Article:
Alejo: Is that something that could have been caught in an audit report?
Robert: Yes, but I think you'd have to be looking for it specifically. I think for devs, you have to be very careful when you’re doing this kind of stuff. Either you need to have an external firm who's specifically focusing on what to look for, or you need to spend a lot of time looking for these kinds of edge cases where sensitive user data might be passed around in ways that you don't intend it to. I think this is a wake up call for wallets in general. There’s a lot of wallets and to be honest, a lot of them don’t care that much about security. We’ve actually found and reported issues to a number of wallets outside of Phantom. While it is a bit concerning, we've also seen some of the wallets that we worked with in the past have been improving their posture. Hopefully with the events on Solana, there will be more of a focus on security on the wallet side as well.
Alejo: This central point of failure is actually pretty scary. Think of how many people use Metamask over other wallets on Ethereum. How do we solve this problem? Is there such a thing as a decentralized wallet?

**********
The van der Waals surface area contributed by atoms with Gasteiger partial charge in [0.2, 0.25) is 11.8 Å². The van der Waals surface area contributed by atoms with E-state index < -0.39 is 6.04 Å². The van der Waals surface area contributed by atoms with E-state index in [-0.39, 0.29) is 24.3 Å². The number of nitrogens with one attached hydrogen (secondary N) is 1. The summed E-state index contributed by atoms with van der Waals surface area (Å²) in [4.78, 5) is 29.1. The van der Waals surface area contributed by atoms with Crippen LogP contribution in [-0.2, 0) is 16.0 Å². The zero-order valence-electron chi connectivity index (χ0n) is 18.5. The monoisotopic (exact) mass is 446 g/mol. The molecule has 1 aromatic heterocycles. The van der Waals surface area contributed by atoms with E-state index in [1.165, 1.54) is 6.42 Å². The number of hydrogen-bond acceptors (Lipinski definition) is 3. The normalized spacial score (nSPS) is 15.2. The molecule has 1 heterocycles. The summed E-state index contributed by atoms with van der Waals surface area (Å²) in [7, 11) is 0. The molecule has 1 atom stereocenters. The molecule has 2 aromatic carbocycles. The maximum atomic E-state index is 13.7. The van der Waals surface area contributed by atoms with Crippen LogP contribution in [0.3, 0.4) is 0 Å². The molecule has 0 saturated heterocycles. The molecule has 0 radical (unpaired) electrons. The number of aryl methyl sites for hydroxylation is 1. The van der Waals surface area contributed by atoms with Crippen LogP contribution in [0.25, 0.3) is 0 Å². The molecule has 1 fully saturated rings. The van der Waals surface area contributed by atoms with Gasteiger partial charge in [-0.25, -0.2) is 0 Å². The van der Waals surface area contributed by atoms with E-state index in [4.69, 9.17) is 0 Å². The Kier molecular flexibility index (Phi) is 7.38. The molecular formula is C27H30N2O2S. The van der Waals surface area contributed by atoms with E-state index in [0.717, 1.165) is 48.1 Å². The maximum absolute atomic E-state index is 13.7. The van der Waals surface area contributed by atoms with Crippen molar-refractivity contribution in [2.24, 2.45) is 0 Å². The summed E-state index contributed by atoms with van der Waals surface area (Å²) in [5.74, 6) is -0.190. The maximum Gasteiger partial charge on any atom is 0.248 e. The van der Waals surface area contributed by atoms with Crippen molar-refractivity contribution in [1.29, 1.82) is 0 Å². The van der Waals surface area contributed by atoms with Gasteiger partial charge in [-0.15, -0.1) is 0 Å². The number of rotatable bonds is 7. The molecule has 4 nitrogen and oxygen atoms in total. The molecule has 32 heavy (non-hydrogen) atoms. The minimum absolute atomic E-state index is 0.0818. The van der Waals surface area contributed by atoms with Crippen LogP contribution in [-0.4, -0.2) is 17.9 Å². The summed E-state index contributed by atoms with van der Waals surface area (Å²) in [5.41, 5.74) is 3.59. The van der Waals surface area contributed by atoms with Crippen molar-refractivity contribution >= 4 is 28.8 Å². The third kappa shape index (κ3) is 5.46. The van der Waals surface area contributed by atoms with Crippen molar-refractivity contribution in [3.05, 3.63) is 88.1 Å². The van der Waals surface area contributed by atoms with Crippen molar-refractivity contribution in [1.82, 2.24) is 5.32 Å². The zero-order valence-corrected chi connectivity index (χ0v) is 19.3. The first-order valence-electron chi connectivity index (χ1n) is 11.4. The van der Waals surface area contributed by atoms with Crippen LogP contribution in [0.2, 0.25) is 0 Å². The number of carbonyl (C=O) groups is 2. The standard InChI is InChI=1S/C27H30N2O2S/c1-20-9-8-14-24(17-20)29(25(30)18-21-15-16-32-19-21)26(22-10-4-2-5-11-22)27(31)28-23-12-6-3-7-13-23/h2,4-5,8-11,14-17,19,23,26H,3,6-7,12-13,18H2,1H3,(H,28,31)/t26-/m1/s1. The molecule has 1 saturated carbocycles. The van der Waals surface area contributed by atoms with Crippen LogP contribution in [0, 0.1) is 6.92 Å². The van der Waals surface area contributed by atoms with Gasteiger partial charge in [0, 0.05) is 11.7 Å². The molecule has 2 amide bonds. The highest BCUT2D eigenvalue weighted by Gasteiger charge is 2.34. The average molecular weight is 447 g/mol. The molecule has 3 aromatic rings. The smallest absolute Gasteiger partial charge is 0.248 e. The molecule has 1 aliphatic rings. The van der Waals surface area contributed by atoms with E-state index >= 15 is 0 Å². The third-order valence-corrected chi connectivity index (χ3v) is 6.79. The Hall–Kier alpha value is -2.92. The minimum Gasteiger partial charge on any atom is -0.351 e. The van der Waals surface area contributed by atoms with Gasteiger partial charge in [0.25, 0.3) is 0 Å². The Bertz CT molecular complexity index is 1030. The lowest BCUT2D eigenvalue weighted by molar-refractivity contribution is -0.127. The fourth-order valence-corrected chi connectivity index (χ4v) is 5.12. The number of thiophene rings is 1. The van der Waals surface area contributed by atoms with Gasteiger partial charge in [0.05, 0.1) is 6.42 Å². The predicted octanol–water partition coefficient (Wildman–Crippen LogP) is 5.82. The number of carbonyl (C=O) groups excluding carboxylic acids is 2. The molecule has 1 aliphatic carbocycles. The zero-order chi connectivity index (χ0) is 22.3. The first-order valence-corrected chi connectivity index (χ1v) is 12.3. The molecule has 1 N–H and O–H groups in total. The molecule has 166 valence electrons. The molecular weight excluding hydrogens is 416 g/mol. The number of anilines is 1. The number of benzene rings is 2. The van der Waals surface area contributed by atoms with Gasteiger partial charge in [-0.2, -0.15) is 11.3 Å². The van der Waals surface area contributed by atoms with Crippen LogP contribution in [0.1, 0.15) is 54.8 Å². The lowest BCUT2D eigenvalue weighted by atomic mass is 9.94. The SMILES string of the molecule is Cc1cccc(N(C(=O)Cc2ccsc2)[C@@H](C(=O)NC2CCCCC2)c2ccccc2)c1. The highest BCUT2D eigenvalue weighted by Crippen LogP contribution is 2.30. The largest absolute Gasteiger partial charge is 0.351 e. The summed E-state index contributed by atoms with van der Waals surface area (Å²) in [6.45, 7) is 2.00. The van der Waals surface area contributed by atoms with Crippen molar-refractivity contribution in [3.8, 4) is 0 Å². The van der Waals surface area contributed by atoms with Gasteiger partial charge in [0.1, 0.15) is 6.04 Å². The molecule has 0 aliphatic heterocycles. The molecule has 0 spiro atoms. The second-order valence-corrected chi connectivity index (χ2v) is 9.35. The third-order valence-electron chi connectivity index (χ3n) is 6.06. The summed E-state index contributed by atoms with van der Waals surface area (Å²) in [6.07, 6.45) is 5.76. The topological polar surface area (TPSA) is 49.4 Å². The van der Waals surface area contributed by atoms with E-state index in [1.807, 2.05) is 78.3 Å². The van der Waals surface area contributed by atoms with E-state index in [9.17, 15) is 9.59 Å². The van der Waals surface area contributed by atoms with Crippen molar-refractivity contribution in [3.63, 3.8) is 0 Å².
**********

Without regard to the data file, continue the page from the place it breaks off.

Robert: Personally, I think the solution would be to, as users, push for more of a focus on security. Only work with wallets that have a strong security partner. Ask questions about what the wallet has done to ensure its security. Potentially, you could have a decentralized wallet, but I’m not really sure how that would work. One consideration is that the code for the wallet needs to be somewhat centralized. I’m not really sure it can really have a decentralized wallet code base. I mean maybe you could have multiple front ends or something, but there’s always going to be a single point or single points of failure for the user.
Alejo: So do you think wallets should be as thorough in their audits and as public with their reports as smart contract dApps?